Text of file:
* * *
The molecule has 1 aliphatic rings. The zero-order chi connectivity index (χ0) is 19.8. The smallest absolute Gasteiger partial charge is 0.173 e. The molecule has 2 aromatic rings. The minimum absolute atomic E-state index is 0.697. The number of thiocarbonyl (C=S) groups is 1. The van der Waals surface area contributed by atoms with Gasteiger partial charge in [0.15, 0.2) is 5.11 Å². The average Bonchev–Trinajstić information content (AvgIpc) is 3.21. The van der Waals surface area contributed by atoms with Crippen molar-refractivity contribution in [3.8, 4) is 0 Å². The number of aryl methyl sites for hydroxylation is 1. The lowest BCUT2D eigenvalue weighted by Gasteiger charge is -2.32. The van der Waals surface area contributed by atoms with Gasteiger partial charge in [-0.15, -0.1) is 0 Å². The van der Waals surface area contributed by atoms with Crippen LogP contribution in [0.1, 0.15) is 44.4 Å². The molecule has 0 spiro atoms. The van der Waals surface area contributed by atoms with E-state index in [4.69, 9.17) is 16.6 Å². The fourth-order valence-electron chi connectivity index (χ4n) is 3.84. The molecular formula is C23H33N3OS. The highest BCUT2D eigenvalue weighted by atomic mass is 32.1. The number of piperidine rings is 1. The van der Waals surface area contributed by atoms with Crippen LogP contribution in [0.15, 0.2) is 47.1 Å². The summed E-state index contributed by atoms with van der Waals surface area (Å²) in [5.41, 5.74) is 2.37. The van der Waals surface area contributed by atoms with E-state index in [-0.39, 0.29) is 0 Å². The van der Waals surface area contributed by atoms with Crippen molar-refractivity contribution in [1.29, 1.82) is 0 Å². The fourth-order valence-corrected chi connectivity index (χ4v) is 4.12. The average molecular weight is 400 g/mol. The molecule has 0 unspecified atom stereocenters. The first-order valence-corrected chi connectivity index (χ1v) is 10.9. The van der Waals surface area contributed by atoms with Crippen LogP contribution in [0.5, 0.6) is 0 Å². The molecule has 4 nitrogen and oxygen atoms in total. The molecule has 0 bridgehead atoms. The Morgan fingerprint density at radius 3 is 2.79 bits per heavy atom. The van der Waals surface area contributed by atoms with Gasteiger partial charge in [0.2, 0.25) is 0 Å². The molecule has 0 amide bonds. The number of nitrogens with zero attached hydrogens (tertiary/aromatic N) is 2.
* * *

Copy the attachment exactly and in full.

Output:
The molecule has 1 aliphatic rings. The zero-order chi connectivity index (χ0) is 19.8. The smallest absolute Gasteiger partial charge is 0.173 e. The molecule has 2 aromatic rings. The minimum absolute atomic E-state index is 0.697. The number of thiocarbonyl (C=S) groups is 1. The van der Waals surface area contributed by atoms with Gasteiger partial charge in [0.15, 0.2) is 5.11 Å². The average Bonchev–Trinajstić information content (AvgIpc) is 3.21. The van der Waals surface area contributed by atoms with Crippen molar-refractivity contribution in [3.8, 4) is 0 Å². The number of aryl methyl sites for hydroxylation is 1. The lowest BCUT2D eigenvalue weighted by Gasteiger charge is -2.32. The van der Waals surface area contributed by atoms with Gasteiger partial charge in [-0.15, -0.1) is 0 Å². The van der Waals surface area contributed by atoms with Crippen LogP contribution in [0.1, 0.15) is 44.4 Å². The molecule has 0 spiro atoms. The van der Waals surface area contributed by atoms with E-state index in [4.69, 9.17) is 16.6 Å². The fourth-order valence-electron chi connectivity index (χ4n) is 3.84. The molecular formula is C23H33N3OS. The highest BCUT2D eigenvalue weighted by atomic mass is 32.1. The number of piperidine rings is 1. The van der Waals surface area contributed by atoms with Crippen LogP contribution in [0.15, 0.2) is 47.1 Å². The summed E-state index contributed by atoms with van der Waals surface area (Å²) in [5.41, 5.74) is 2.37. The van der Waals surface area contributed by atoms with E-state index in [-0.39, 0.29) is 0 Å². The van der Waals surface area contributed by atoms with Crippen molar-refractivity contribution in [1.29, 1.82) is 0 Å². The fourth-order valence-corrected chi connectivity index (χ4v) is 4.12. The average molecular weight is 400 g/mol. The molecule has 0 unspecified atom stereocenters. The first-order valence-corrected chi connectivity index (χ1v) is 10.9. The van der Waals surface area contributed by atoms with Crippen LogP contribution in [0.5, 0.6) is 0 Å². The molecule has 4 nitrogen and oxygen atoms in total. The molecule has 0 bridgehead atoms. The Morgan fingerprint density at radius 3 is 2.79 bits per heavy atom. The van der Waals surface area contributed by atoms with Gasteiger partial charge in [0.2, 0.25) is 0 Å². The molecule has 0 amide bonds. The number of nitrogens with zero attached hydrogens (tertiary/aromatic N) is 2.